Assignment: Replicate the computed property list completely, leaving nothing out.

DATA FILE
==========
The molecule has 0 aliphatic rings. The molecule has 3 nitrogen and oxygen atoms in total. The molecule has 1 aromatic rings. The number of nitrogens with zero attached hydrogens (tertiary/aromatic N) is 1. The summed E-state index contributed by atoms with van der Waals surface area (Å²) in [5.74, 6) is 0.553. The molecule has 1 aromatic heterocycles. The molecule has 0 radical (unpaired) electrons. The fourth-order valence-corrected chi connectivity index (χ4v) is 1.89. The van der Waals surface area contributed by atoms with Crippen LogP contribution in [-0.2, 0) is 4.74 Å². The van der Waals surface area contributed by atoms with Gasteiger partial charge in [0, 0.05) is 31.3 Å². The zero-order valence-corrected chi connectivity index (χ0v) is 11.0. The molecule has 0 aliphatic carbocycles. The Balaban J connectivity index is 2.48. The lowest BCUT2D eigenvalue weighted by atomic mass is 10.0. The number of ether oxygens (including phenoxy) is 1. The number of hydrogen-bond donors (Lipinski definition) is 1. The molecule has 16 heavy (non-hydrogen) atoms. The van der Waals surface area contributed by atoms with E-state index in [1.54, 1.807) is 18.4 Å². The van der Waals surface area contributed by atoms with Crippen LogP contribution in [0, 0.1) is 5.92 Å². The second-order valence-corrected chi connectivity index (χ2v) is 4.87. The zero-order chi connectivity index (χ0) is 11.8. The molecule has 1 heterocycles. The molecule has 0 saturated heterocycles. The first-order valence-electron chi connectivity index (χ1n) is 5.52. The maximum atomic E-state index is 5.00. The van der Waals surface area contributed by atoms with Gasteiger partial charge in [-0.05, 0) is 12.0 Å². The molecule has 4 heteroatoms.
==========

The molecule has 0 aliphatic rings. The molecule has 3 nitrogen and oxygen atoms in total. The molecule has 1 aromatic rings. The number of nitrogens with zero attached hydrogens (tertiary/aromatic N) is 1. The summed E-state index contributed by atoms with van der Waals surface area (Å²) in [5.74, 6) is 0.553. The molecule has 1 aromatic heterocycles. The molecule has 0 radical (unpaired) electrons. The fourth-order valence-corrected chi connectivity index (χ4v) is 1.89. The van der Waals surface area contributed by atoms with Crippen LogP contribution in [-0.2, 0) is 4.74 Å². The van der Waals surface area contributed by atoms with Gasteiger partial charge in [0, 0.05) is 31.3 Å². The zero-order valence-corrected chi connectivity index (χ0v) is 11.0. The molecule has 0 aliphatic carbocycles. The Balaban J connectivity index is 2.48. The lowest BCUT2D eigenvalue weighted by atomic mass is 10.0. The number of ether oxygens (including phenoxy) is 1. The number of hydrogen-bond donors (Lipinski definition) is 1. The molecule has 16 heavy (non-hydrogen) atoms. The van der Waals surface area contributed by atoms with E-state index in [1.54, 1.807) is 18.4 Å². The van der Waals surface area contributed by atoms with Crippen LogP contribution in [0, 0.1) is 5.92 Å². The second-order valence-corrected chi connectivity index (χ2v) is 4.87. The zero-order chi connectivity index (χ0) is 11.8. The molecule has 1 heterocycles. The molecule has 0 saturated heterocycles. The first-order valence-electron chi connectivity index (χ1n) is 5.52. The maximum atomic E-state index is 5.00. The van der Waals surface area contributed by atoms with Gasteiger partial charge in [-0.05, 0) is 12.0 Å². The molecule has 4 heteroatoms.